4

Using BSD sed;

How can I perform the following substitution?:

Before:

hello hello hello
hello hello hello

After:

hello world hello
hello hello hello

In other words; how can I replace only the Nth occurence of a pattern?
(Or in this case; the 2nd occurrence of a pattern?)

  • I played with this for a bit. Conclusion: You're much better off using GNU sed or Perl for this; there's no general way to do this reliably in BSD sed. Even for a fixed string it's hard; for a complex regex it's probably impossible. The following doesn't work: sed 's/^\(hello.*\)hello/\1world/' Can you see why? – Wildcard Jan 13 '16 at 23:27
  • Unfortunately it's not always available. Also; I can't see why that would work. Although, you could just be using some RegEx tricks that I don't yet understand. However, I think you'll want the -E flag; i.e. sed -E. – tjt263 Jan 14 '16 at 0:35
  • If it's just a fixed string hello hello hello then you could just do `s/hello hello/hello world/'. – Wildcard Jan 14 '16 at 2:45
1

With any POSIX sed:

$ sed -e'/hello/{' -e:1 -e'$!N;s/hello/world/2;t2' -eb1 -e\} -e:2 -en\;b2 <file
hello world hello
hello hello hello
  • After the first match /hello/, we run into a loop.

  • Inside loop :1, we read each Next line to the pattern space, doing substitute command for 2nd occurrence only. We test if the substitution success or not. If yes, we run into loop :2, else repeat the loop with b1.

  • Inside loop :2, we just print remain lines till the end of file.

Note that this approach will store all things between two hello in pattern space. It will be a problem with huge files, when the first and the second are far from each other.

0

It can be easier if you use two seds. In fact, many things are, and they are often faster that way, as well, on multicore systems, at least.

:    infile =;<<"" \
sed -e's/$/ /;s/hello/&\n\n/g' -e'# marks lines with " $" and splits matches' |
sed -e:n   -e's/ $//;t'  -eG   -e'# sets up a test label, branches for " $"'  \
    -e's/o\n\{20\}$/o world/'  -e'# stacks a byte per match, edits nth match' \
    -e'x;N;x;N;s/\n\n*//;tn'   -e'# completes the stacking; recycles to top'  \
>outfile
hello hello hello hello hello hello hello hello hello
hello hello hello hello hello hello hello hello hello
hello hello hello hello hello hello hello hello hello
hello hello hello hello hello hello hello hello hello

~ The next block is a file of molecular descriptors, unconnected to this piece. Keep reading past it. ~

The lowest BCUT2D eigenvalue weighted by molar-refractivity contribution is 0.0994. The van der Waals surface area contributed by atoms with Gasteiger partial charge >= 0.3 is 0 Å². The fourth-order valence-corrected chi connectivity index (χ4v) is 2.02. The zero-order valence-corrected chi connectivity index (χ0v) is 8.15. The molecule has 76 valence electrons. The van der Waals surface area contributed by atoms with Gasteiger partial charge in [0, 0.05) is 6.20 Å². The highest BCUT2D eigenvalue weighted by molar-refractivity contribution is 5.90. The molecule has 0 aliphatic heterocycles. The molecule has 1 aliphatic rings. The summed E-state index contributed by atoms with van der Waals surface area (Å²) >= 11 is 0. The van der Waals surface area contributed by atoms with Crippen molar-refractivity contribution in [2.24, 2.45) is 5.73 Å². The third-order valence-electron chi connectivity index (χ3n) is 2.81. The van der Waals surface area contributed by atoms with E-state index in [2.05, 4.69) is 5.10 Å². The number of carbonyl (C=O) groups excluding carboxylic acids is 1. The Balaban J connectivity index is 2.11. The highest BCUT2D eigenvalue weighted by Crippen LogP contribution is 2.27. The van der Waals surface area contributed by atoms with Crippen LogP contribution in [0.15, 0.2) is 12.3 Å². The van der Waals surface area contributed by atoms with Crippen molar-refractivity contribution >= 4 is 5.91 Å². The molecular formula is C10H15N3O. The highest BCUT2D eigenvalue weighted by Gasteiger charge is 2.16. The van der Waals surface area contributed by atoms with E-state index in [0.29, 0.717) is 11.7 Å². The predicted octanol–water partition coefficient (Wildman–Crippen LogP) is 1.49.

hello hello hello hello hello hello hello hello hello
hello hello hello hello hello hello hello hello hello
hello hello hello hello hello hello hello hello hello

hello hello hello hello hello hello hello hello hello
hello hello hello hello hello hello hello hello hello
hello hello world hello hello hello hello hello hello hello
hello hello hello hello hello hello hello hello hello
hello hello hello hello hello hello hello hello hello
hello hello hello hello hello hello hello hello hello
hello hello hello hello hello hello hello hello hello

(With a BSD sed you'll want a literal newline in place of the n for the \n escapes in the right-hand substitution field)

It is usually easier to adapt the stream than to adapt the stream editor. The above sequence does just that: it marks each whole line in input with a trailing space, but otherwise splits output lines for each occurrence of hello. The second sed then needs only to look for a line which does not end in space to know that it should increment its stack count, and then only to explicitly match the 20th.

Of course it doesn't have to be that strict. You could drop the leading o before \n\{20\}$ and leave it off the replacement. That would replace only from the 20th match through to the last in input. Or else you could do \n\{20,25\} to handle only a range of matches. Or even: \n\{20,25\}\(\n\{15\}\)*$ to handle a range of 20,25 and every 10,15th occurrence thereafter.

Here's an output sample given the same input for that last mentioned...


hello hello hello hello hello hello hello hello hello
hello hello hello hello hello hello hello hello hello
hello hello world hello world hello world hello world hello world hello world hello hello
hello hello hello hello hello hello hello hello world hello world
hello world hello world hello world hello world hello hello hello hello hello
hello hello hello hello hello world hello world hello world hello world hello world
hello world hello hello hello hello hello hello hello hello

Your Answer

By clicking “Post Your Answer”, you agree to our terms of service, privacy policy and cookie policy

Not the answer you're looking for? Browse other questions tagged or ask your own question.